Users of today’s digital, networked information spend an increasing amount of time each day “reading” online textual and multimedia materials. Yet the practices of digital reading in online environments are not well understood according to the protocols of reading that arose in the last two centuries to support the individual, organizational, and social needs of late-literate societies.
Instead, reading in digital networked environments often places a premium on searching, scanning, jumping, filtering, aggregating, organizing, and other kinds of radically discontinuous, low-attention, peripheral-vision, or machine-assisted reading practices that do not map exactly over predecessor practices of individual or organizational literacy.
Digital networked environments also make more important the social, collective experience of reading, especially what might be called active social reading (as instanced by Web blogs, wikis, and other forms of Web 2.0 “crowd-sourcing”). Active social reading today expands such earlier practices as keeping diaries or commonplace books, annotating the margins of books, or writing “letters to the editor” into major new forms of knowledge-production and social experience.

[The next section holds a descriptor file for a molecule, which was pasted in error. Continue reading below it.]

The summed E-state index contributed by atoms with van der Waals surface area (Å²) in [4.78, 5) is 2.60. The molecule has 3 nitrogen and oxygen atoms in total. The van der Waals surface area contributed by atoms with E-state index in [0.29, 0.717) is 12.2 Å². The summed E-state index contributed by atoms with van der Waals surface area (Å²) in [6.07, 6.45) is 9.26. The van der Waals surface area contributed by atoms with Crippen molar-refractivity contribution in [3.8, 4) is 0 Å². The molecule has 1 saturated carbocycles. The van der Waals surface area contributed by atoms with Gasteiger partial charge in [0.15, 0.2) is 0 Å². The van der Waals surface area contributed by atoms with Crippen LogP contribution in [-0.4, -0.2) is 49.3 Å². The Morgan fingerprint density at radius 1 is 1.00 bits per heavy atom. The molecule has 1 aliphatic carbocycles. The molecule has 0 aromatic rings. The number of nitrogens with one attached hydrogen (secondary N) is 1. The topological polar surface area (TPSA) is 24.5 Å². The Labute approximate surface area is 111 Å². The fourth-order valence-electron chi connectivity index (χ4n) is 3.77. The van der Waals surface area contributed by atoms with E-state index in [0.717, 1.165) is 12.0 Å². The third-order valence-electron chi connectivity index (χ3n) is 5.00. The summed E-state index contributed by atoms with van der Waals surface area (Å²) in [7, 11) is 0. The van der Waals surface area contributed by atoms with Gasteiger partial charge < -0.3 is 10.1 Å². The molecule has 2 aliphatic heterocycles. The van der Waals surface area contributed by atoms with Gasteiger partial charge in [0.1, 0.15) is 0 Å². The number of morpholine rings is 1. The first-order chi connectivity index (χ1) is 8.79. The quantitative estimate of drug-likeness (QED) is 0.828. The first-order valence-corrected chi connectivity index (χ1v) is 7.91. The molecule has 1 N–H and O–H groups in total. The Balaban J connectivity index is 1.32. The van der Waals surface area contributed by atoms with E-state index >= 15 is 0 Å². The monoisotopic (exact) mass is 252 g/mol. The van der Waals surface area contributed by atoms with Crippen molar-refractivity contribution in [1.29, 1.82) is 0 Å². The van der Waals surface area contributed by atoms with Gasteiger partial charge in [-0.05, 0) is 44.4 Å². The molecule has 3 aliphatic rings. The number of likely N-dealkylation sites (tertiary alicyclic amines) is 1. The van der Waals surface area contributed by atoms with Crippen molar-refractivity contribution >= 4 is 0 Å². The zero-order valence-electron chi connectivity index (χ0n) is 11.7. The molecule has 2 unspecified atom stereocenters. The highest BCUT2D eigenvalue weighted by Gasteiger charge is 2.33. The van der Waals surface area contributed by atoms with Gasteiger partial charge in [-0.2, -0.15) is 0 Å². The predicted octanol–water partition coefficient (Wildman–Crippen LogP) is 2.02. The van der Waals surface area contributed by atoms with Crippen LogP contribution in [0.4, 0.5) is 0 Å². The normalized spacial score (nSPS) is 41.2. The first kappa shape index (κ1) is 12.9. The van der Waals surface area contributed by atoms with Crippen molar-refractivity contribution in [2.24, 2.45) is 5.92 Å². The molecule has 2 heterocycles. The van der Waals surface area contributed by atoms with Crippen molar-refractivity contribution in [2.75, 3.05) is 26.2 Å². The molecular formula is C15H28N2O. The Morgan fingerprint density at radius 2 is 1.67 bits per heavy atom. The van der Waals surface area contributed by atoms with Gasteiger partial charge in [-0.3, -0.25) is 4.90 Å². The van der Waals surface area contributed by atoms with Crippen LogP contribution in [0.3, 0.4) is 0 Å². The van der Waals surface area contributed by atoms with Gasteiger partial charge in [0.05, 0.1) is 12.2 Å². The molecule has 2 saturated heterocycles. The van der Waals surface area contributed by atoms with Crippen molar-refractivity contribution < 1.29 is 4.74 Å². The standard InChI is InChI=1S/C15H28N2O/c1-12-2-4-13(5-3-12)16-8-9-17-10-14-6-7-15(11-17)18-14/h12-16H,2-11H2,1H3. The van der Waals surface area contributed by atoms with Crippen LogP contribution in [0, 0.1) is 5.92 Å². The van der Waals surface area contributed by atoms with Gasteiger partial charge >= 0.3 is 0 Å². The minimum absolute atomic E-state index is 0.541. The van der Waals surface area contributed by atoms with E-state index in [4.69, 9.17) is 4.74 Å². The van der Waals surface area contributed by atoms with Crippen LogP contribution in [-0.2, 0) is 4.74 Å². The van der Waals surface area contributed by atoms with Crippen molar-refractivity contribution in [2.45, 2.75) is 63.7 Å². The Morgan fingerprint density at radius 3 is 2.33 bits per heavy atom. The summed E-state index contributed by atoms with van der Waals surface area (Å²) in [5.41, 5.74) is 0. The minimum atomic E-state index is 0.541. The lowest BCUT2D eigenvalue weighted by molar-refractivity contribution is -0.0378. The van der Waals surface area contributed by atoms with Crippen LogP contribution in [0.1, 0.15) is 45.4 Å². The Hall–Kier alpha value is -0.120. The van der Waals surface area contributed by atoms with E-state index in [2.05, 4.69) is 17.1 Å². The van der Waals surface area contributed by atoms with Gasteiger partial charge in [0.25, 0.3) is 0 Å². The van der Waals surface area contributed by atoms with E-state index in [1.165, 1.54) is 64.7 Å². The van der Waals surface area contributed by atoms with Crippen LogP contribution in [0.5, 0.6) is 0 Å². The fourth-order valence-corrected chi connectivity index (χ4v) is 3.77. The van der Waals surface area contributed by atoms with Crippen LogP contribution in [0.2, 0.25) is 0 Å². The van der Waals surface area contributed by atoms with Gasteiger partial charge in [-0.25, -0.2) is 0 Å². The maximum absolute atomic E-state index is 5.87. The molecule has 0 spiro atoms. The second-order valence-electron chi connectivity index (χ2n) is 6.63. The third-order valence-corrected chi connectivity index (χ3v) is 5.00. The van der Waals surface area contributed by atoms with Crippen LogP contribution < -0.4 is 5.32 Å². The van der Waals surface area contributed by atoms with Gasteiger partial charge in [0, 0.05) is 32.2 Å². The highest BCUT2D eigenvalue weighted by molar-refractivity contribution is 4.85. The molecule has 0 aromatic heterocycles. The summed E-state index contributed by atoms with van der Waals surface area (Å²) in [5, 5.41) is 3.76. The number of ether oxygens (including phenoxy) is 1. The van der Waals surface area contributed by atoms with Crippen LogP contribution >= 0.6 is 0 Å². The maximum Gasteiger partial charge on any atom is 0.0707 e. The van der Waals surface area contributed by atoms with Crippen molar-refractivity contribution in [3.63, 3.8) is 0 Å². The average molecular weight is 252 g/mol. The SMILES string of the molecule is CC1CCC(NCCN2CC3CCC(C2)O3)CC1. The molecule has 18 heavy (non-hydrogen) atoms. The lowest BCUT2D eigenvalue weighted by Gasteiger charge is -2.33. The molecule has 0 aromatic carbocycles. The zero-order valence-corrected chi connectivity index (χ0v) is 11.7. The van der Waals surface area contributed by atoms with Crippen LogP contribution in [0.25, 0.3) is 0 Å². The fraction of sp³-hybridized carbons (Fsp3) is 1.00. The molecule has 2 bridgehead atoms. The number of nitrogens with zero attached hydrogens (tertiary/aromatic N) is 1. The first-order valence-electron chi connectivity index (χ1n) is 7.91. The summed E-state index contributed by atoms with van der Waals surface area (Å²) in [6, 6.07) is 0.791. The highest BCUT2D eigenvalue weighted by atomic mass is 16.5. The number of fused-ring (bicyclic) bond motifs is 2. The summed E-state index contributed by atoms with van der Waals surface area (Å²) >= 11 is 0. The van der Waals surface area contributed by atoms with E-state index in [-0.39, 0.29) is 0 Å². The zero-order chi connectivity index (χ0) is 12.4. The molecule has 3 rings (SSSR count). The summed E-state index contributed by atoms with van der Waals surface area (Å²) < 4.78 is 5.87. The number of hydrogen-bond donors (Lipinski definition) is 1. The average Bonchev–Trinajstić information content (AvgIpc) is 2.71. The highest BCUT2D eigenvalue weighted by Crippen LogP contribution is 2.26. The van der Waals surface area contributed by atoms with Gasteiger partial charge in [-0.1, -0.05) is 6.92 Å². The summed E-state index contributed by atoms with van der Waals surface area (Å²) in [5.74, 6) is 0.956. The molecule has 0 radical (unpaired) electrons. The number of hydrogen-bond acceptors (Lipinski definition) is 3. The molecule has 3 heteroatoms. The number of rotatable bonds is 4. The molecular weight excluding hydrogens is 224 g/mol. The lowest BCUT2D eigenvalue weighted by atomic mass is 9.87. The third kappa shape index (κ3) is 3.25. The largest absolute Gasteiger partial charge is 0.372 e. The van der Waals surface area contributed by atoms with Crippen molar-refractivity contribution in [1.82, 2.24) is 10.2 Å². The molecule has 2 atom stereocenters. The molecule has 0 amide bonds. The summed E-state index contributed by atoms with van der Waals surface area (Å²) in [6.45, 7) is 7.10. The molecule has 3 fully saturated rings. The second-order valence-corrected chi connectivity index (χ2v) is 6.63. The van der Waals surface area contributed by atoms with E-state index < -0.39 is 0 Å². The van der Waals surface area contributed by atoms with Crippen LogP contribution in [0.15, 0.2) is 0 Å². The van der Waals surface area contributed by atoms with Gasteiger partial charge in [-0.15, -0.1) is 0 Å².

Such new modes of online reading are shaped, and in their turn shape, the new technologies that allow computers to “read/write” to each other across platforms and software applications in ways that support, and even at times seem to supplant, the human activity of reading (as in the case of search engines, information aggregators, news feeds, and other Web services).
How are people today in fact “reading” online individually, in organizations, with social others, and in league with a burgeoning society of semi-”literate” machines? What innovations in technologies or interfaces are possible to increase the productivity, variety, and pleasure of these new kinds of reading?
And how can the historical diversity of human reading practices provide a metric—quantitative and qualitative—against which to gauge the robustness of the new digital practices? Reciprocally, how can contemporary practices provide new ways to understand the technical, social, and cultural dimensions of historical reading?